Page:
Arius and Achillas have lately formed a conspiracy, and, emulating the ambition of Colluthus, have gone far beyond him. He indeed sought to find a pretext for his own pernicious line of action in the charges he brought against them. But they, beholding his making a trade of Christ for lucre, refused to remain any longer in subjection to the Church; but built for themselves caves, like robbers, and now constantly assemble in them, and day and night ply slanders there against Christ and against us.
They revile every godly apostolical doctrine, and in Jewish fashion have organized a gang to fight against Christ, denying His divinity, and declaring Him to be on a level with other men. They pick out every passage which refers to the dispensation of salvation, and to His humiliation for our sake; they endeavour to collect from them their own impious assertion, while they evade all those which declare His eternal divinity, and the unceasing glory which He possesses with the Father.
They maintain the ungodly doctrine entertained by the Greeks and the Jews concerning Jesus Christ; and thus, by every means in their power, hunt for their applause. Everything which outsiders ridicule in us they officiously practise. They daily excite persecutions and seditions against us. On the one hand they bring accusations against us before the courts, suborning as witnesses certain unprincipled women whom they have seduced into error. On the other they dishonour Christianity by permitting their young women to ramble about the streets. Nay, they have had the audacity to rend the seamless garment of Christ, which the soldiers dared not divide.
It is on this account, beloved brethren, that without delay I have stirred myself up to inform you of the unbelief of certain persons who say that “There was a time when the Son of God was not;” and “He who previously had no existence subsequently came into existence; and when at some time He came into existence He became such as every other man is.”
God, they say, created all things out of that which was non-existent, and they include in the number of creatures, both rational and irrational, even the Son of God. Consistently with this doctrine they, as a necessary consequence, affirm that He is by nature liable to change, and capable both of virtue and of vice, and thus, by their hypothesis of his having been created out of that which was non-existent, they overthrow the testimony of the Divine Scriptures, which declare the immutability of the Word and the Divinity of the Wisdom of the Word, which Word and Wisdom is Christ.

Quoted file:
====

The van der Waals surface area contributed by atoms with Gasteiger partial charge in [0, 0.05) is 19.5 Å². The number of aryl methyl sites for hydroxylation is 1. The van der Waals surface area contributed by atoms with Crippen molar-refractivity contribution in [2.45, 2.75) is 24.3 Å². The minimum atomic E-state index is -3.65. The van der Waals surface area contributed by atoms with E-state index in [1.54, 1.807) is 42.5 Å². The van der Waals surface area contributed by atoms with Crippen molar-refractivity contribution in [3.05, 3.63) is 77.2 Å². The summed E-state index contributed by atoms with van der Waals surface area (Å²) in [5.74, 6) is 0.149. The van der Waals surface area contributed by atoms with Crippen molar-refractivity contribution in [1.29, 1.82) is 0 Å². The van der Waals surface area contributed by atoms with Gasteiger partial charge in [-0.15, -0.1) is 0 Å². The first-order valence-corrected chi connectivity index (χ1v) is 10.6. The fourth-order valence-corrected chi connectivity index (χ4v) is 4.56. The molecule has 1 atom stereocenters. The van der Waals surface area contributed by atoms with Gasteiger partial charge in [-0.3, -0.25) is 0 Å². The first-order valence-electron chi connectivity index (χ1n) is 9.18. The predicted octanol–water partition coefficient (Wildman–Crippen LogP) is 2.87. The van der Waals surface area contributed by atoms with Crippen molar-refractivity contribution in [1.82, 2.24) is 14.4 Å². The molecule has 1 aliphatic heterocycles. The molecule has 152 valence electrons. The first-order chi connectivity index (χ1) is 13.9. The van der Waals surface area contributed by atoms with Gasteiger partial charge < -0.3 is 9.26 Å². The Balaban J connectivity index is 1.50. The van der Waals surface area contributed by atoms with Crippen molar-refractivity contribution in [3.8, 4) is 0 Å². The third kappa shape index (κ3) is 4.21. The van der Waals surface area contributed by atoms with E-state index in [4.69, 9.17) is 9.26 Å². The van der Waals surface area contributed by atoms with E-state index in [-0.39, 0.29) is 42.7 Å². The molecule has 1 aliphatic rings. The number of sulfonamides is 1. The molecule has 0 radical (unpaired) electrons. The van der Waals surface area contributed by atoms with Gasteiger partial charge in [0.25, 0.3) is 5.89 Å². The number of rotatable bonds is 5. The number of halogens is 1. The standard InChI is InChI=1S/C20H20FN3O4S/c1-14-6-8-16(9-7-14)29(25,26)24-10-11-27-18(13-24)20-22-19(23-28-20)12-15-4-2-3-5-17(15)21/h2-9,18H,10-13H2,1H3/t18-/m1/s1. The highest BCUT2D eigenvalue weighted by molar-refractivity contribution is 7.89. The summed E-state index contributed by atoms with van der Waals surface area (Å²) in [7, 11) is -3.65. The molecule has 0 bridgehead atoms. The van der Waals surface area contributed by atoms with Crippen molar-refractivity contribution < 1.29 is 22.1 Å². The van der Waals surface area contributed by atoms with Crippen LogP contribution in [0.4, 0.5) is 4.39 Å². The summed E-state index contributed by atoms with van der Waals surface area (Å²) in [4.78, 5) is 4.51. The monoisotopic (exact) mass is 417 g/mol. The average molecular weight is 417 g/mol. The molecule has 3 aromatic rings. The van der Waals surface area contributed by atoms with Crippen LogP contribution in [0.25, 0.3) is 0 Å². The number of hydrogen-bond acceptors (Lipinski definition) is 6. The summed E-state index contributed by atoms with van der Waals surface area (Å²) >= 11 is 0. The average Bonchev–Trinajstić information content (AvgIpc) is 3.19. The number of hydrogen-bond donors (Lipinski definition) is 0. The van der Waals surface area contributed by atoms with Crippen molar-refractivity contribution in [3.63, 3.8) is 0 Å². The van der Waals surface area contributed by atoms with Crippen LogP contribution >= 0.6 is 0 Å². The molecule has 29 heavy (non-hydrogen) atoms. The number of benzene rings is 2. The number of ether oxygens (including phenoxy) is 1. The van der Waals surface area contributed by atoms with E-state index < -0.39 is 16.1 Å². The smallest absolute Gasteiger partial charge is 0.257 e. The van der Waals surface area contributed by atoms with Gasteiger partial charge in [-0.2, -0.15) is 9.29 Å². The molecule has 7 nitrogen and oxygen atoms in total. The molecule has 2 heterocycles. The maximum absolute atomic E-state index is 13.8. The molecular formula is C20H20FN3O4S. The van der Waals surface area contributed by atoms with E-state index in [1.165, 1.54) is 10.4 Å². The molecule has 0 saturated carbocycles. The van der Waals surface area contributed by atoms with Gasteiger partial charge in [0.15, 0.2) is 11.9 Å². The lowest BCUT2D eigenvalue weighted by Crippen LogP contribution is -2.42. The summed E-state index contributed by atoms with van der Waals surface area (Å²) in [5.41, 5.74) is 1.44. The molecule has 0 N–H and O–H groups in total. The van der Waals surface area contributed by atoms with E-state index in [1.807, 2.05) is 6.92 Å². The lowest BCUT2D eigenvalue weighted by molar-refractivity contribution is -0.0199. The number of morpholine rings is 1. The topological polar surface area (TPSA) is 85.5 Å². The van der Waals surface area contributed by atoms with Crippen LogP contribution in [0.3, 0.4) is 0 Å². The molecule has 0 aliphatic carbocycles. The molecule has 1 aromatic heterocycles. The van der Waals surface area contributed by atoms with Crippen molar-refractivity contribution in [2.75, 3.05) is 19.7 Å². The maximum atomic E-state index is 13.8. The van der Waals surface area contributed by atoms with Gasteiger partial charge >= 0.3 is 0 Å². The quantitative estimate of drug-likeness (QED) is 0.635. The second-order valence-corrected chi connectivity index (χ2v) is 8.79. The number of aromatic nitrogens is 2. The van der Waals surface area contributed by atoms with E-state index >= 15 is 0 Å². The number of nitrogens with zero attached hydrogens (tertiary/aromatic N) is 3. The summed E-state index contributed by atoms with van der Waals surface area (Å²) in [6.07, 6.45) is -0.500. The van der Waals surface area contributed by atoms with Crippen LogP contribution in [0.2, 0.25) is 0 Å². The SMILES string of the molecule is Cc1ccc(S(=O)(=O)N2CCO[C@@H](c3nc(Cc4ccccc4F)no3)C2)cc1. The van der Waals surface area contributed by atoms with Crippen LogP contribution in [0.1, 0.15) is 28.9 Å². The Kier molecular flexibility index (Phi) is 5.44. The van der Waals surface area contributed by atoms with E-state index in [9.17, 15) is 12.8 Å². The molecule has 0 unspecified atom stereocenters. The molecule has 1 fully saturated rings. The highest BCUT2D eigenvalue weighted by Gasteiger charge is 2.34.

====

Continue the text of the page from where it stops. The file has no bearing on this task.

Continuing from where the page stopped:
‘We are also able,’ say these accursed wretches, ‘to become like Him, the sons of God; for it is written,—I have nourished and brought up children.’ When the continuation of this text is brought before them, which is, ‘and they have rebelled against Me,’ and it is objected that these words are inconsistent with the Saviour’s nature, which is immutable, they throw aside all reverence, and affirm that God foreknew and foresaw that His Son would not rebel against Him, and that He therefore chose Him in preference to all others.
They likewise assert that He was not chosen because He had by nature any thing superior to the other sons of God; for no man, say they, is son of God by nature, nor has any peculiar relation to Him. He was chosen, they allege, because, though mutable by nature, His painstaking character suffered no deterioration. As though, forsooth, even if a Paul and a Peter made like endeavours, their sonship would in no respects differ from His.2
1 Athanasius of Alexandria, “Councils of Ariminum and Seleucia,” in Nicene and Post-Nicene Fathers, Second Series, 14 vols. ed. Philip Schaff and Henry Wace, trans. John Henry Newman and Archibald T. Robertson (New York: Christian Literature Company, 1892), 4:457-458.
2 Theodoret of Cyrus, “The Ecclesiastical History of Theodoret,” in NPNF2, 14 vols., ed. Philip Schaff and Henry Wace, trans. Blomfield Jackson (New York: Christian Literature Company, 1892), 3:35-36.